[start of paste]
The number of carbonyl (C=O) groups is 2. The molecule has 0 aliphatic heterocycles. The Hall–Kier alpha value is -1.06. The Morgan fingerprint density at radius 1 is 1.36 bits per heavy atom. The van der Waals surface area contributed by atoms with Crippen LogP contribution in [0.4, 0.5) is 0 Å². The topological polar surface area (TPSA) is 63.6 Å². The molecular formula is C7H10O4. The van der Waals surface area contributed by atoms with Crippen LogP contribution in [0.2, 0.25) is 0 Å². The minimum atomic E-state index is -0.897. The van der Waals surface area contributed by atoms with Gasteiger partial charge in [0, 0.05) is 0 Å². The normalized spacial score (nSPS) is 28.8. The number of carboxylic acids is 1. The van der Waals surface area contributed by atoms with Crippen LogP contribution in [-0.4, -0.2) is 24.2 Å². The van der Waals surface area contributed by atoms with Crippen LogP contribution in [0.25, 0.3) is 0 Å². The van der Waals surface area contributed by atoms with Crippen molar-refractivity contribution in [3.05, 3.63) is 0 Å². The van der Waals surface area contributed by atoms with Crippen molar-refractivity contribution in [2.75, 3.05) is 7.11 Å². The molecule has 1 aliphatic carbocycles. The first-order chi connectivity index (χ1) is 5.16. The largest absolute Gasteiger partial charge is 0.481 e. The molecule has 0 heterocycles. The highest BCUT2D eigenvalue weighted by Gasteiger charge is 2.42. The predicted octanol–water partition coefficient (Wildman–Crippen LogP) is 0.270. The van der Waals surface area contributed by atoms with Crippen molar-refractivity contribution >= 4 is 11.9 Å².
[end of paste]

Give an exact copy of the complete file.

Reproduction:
The number of carbonyl (C=O) groups is 2. The molecule has 0 aliphatic heterocycles. The Hall–Kier alpha value is -1.06. The Morgan fingerprint density at radius 1 is 1.36 bits per heavy atom. The van der Waals surface area contributed by atoms with Crippen LogP contribution in [0.4, 0.5) is 0 Å². The topological polar surface area (TPSA) is 63.6 Å². The molecular formula is C7H10O4. The van der Waals surface area contributed by atoms with Crippen LogP contribution in [0.2, 0.25) is 0 Å². The minimum atomic E-state index is -0.897. The van der Waals surface area contributed by atoms with Gasteiger partial charge in [0, 0.05) is 0 Å². The normalized spacial score (nSPS) is 28.8. The number of carboxylic acids is 1. The van der Waals surface area contributed by atoms with Crippen LogP contribution in [-0.4, -0.2) is 24.2 Å². The van der Waals surface area contributed by atoms with Crippen LogP contribution in [0.25, 0.3) is 0 Å². The van der Waals surface area contributed by atoms with Crippen molar-refractivity contribution in [3.05, 3.63) is 0 Å². The van der Waals surface area contributed by atoms with Crippen molar-refractivity contribution in [2.75, 3.05) is 7.11 Å². The molecule has 1 aliphatic carbocycles. The first-order chi connectivity index (χ1) is 5.16. The largest absolute Gasteiger partial charge is 0.481 e. The molecule has 0 heterocycles. The highest BCUT2D eigenvalue weighted by Gasteiger charge is 2.42. The predicted octanol–water partition coefficient (Wildman–Crippen LogP) is 0.270. The van der Waals surface area contributed by atoms with Crippen molar-refractivity contribution >= 4 is 11.9 Å².